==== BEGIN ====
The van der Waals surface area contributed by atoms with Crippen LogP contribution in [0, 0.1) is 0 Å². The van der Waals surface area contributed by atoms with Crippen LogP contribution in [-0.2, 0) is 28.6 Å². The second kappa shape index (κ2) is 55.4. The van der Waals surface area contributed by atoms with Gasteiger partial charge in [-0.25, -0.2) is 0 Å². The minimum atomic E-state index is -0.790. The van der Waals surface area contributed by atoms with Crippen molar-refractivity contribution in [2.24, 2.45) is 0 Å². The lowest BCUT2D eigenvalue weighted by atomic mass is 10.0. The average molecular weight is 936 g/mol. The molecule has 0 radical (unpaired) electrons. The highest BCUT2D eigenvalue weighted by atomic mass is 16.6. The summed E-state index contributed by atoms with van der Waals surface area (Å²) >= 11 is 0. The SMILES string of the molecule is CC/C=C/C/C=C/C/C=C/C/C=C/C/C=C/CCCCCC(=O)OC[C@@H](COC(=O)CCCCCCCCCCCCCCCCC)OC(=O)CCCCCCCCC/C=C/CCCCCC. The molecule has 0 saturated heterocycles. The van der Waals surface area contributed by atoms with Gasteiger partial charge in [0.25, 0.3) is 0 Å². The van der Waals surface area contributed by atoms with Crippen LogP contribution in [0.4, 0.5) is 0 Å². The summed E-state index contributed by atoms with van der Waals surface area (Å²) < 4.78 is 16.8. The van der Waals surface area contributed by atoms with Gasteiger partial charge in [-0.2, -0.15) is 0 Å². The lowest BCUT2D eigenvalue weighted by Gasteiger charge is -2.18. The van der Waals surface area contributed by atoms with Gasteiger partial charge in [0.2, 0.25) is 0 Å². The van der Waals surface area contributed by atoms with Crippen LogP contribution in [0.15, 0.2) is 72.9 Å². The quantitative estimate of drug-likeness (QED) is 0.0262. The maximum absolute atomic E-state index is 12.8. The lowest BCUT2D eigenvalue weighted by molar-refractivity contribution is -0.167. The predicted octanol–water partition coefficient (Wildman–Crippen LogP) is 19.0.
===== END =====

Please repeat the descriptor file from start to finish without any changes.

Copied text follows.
The van der Waals surface area contributed by atoms with Crippen LogP contribution in [0, 0.1) is 0 Å². The van der Waals surface area contributed by atoms with Crippen LogP contribution in [-0.2, 0) is 28.6 Å². The second kappa shape index (κ2) is 55.4. The van der Waals surface area contributed by atoms with Gasteiger partial charge in [-0.25, -0.2) is 0 Å². The minimum atomic E-state index is -0.790. The van der Waals surface area contributed by atoms with Crippen molar-refractivity contribution in [2.24, 2.45) is 0 Å². The lowest BCUT2D eigenvalue weighted by atomic mass is 10.0. The average molecular weight is 936 g/mol. The molecule has 0 radical (unpaired) electrons. The highest BCUT2D eigenvalue weighted by atomic mass is 16.6. The summed E-state index contributed by atoms with van der Waals surface area (Å²) >= 11 is 0. The SMILES string of the molecule is CC/C=C/C/C=C/C/C=C/C/C=C/C/C=C/CCCCCC(=O)OC[C@@H](COC(=O)CCCCCCCCCCCCCCCCC)OC(=O)CCCCCCCCC/C=C/CCCCCC. The molecule has 0 saturated heterocycles. The van der Waals surface area contributed by atoms with Gasteiger partial charge in [0.25, 0.3) is 0 Å². The van der Waals surface area contributed by atoms with Crippen LogP contribution in [0.4, 0.5) is 0 Å². The summed E-state index contributed by atoms with van der Waals surface area (Å²) < 4.78 is 16.8. The van der Waals surface area contributed by atoms with Gasteiger partial charge in [-0.2, -0.15) is 0 Å². The lowest BCUT2D eigenvalue weighted by Gasteiger charge is -2.18. The van der Waals surface area contributed by atoms with Gasteiger partial charge in [0.2, 0.25) is 0 Å². The van der Waals surface area contributed by atoms with Crippen LogP contribution in [0.15, 0.2) is 72.9 Å². The quantitative estimate of drug-likeness (QED) is 0.0262. The maximum absolute atomic E-state index is 12.8. The lowest BCUT2D eigenvalue weighted by molar-refractivity contribution is -0.167. The predicted octanol–water partition coefficient (Wildman–Crippen LogP) is 19.0.